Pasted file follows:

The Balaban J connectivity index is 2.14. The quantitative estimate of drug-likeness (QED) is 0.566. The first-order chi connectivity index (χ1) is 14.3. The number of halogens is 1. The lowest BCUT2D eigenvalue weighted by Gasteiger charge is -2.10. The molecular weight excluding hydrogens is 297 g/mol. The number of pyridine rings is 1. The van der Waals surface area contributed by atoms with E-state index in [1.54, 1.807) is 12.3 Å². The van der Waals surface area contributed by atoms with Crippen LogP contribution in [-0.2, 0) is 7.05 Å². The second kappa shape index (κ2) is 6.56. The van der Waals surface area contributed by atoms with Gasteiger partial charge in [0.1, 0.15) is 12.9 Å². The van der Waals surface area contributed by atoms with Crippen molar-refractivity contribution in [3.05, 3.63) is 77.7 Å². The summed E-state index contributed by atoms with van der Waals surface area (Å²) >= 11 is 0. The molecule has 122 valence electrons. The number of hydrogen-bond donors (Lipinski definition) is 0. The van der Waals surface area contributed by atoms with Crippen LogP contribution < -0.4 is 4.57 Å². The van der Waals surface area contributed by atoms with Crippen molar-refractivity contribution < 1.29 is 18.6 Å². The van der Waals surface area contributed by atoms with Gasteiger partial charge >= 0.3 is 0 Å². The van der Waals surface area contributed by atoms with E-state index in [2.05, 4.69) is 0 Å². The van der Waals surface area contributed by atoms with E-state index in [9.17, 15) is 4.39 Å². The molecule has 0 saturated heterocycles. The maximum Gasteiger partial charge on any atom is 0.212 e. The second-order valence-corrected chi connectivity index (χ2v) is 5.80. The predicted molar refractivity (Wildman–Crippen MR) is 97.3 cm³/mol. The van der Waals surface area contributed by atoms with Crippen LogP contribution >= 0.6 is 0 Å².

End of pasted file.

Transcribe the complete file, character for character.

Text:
The Balaban J connectivity index is 2.14. The quantitative estimate of drug-likeness (QED) is 0.566. The first-order chi connectivity index (χ1) is 14.3. The number of halogens is 1. The lowest BCUT2D eigenvalue weighted by Gasteiger charge is -2.10. The molecular weight excluding hydrogens is 297 g/mol. The number of pyridine rings is 1. The van der Waals surface area contributed by atoms with E-state index in [1.54, 1.807) is 12.3 Å². The van der Waals surface area contributed by atoms with Crippen LogP contribution in [-0.2, 0) is 7.05 Å². The second kappa shape index (κ2) is 6.56. The van der Waals surface area contributed by atoms with Gasteiger partial charge in [0.1, 0.15) is 12.9 Å². The van der Waals surface area contributed by atoms with Crippen molar-refractivity contribution in [3.05, 3.63) is 77.7 Å². The summed E-state index contributed by atoms with van der Waals surface area (Å²) >= 11 is 0. The molecule has 122 valence electrons. The number of hydrogen-bond donors (Lipinski definition) is 0. The van der Waals surface area contributed by atoms with Crippen LogP contribution < -0.4 is 4.57 Å². The van der Waals surface area contributed by atoms with Crippen molar-refractivity contribution < 1.29 is 18.6 Å². The van der Waals surface area contributed by atoms with Gasteiger partial charge >= 0.3 is 0 Å². The van der Waals surface area contributed by atoms with E-state index in [2.05, 4.69) is 0 Å². The van der Waals surface area contributed by atoms with E-state index in [9.17, 15) is 4.39 Å². The molecule has 0 saturated heterocycles. The maximum Gasteiger partial charge on any atom is 0.212 e. The second-order valence-corrected chi connectivity index (χ2v) is 5.80. The predicted molar refractivity (Wildman–Crippen MR) is 97.3 cm³/mol. The van der Waals surface area contributed by atoms with Crippen LogP contribution >= 0.6 is 0 Å².